I’ve never borrowed so my credit score must be good
You might assume that if you’ve never been in debt your credit score will be great, because that shows how responsible you are. Unfortunately, that’s not always the case; lenders may sometimes ask for evidence of you managing credit responsibly.
If you’ve not had bills in your name or used a credit card or loan then it might be a good idea to apply for a credit card and use it for purchases that you then pay off monthly. As long as you clear the balance each month (essential or you’ll pay a fortune in interest), this is a free way to prove you are a reliable debtor.
If you are struggling to get credit, it might be worth considering a credit builder credit card. This is a type of card available to people who may not be accepted for mainstream credit, usually down to having a bad credit history, or no credit history at all.
They give you access to credit and providing you make the repayments on time every month, enable you to prove you can manage credit responsibly thus boosting your credit rating.
The previous tenant has damaged my credit score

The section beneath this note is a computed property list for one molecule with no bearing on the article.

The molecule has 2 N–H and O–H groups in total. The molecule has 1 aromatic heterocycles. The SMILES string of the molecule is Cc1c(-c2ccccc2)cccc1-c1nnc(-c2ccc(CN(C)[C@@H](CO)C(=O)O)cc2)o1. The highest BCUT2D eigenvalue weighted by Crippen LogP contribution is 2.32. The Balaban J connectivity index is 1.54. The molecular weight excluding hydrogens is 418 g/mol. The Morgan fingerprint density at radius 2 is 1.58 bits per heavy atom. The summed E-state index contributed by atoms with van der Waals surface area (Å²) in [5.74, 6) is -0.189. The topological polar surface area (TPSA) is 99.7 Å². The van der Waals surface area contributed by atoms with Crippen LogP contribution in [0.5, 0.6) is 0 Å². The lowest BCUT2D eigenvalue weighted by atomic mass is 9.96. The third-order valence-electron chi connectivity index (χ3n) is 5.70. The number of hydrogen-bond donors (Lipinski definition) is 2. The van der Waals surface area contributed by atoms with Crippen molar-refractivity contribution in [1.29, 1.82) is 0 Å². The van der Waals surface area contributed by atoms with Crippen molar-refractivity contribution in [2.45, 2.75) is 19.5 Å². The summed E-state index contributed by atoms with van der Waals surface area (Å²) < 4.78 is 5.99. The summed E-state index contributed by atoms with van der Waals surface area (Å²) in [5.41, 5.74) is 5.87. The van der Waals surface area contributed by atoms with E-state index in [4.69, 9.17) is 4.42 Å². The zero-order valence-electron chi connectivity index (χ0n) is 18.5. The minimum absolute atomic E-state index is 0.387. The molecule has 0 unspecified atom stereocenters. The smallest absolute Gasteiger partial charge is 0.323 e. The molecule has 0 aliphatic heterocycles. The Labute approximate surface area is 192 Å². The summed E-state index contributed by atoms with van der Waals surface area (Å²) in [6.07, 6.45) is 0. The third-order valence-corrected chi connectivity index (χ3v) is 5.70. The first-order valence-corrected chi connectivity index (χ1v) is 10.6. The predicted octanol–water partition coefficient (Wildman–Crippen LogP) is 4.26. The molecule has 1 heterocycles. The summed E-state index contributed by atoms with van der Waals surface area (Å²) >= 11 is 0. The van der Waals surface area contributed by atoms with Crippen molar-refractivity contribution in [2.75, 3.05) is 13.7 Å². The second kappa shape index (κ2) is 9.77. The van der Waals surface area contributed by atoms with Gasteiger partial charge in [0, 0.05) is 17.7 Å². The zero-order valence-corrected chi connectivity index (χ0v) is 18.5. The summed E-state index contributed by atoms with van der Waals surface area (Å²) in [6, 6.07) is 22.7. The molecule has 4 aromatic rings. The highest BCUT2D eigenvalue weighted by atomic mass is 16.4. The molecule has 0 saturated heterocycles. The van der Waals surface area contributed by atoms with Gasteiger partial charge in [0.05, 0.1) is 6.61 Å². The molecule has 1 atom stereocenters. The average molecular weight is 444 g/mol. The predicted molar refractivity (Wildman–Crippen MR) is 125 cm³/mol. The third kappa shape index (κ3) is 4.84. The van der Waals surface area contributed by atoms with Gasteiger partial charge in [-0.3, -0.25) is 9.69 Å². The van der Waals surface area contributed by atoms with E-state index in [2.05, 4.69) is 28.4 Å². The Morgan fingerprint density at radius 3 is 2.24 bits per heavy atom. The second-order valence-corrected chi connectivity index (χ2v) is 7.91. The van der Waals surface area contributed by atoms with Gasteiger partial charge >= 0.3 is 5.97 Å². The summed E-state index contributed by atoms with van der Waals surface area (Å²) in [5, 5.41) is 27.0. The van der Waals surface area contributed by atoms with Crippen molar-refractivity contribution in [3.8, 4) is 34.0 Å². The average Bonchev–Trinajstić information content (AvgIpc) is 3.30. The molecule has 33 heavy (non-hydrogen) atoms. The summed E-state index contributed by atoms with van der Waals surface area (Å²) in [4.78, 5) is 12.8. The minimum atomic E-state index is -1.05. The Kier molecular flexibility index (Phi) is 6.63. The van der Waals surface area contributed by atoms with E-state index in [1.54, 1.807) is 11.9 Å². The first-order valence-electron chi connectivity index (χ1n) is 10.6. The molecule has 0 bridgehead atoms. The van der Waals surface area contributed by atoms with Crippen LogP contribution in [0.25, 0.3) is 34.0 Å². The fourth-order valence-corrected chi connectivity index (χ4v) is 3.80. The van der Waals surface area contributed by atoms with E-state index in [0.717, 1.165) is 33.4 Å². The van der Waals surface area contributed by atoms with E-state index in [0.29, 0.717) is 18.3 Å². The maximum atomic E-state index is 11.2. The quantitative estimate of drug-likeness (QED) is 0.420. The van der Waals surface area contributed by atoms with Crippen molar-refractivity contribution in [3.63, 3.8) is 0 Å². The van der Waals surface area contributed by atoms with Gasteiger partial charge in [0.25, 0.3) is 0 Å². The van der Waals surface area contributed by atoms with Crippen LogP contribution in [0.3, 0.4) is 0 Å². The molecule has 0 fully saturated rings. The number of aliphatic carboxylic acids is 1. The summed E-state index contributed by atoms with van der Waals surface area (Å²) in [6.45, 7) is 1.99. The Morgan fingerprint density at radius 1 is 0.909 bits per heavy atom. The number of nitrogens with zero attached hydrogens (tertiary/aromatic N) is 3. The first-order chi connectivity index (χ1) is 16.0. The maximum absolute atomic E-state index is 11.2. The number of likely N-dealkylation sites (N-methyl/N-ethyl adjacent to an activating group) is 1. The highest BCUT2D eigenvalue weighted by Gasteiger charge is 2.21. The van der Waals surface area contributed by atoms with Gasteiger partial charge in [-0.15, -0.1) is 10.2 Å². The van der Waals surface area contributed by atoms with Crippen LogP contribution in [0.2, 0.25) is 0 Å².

People often think their home has been ‘blacklisted’ by the poor borrowing behaviour of the previous tenant but this is not actually how it works. Unless they were financially connected to you, i.e. married or with lots of joint financial product, then it doesn’t matter what their financial status was.
I can’t see what a lender can see
No lender has the right to see information on you that you can’t see yourself. The information held in your credit report is the information a potential lender will access when you make an application, so you can see it in advance.
If you apply for lots of mortgages then at least one will accept
Don’t apply for several mortgages at once in the hope that at least one lender will agree. In fact, making an application for credit can temporarily depress your credit score, which can mean multiple applications prevent you from qualifying for any loan. A good mortgage broker can help you choose the lenders most likely to accept you.
Previous debts will always show
This is not true. Your credit score and credit history are intended to show lenders how reliable you are now, not whether you made a bad mistake and got into debt when you first turned 18. Information is typically held on your credit file for six years only, and you can take steps to improve your score even if you do have some recent glitches.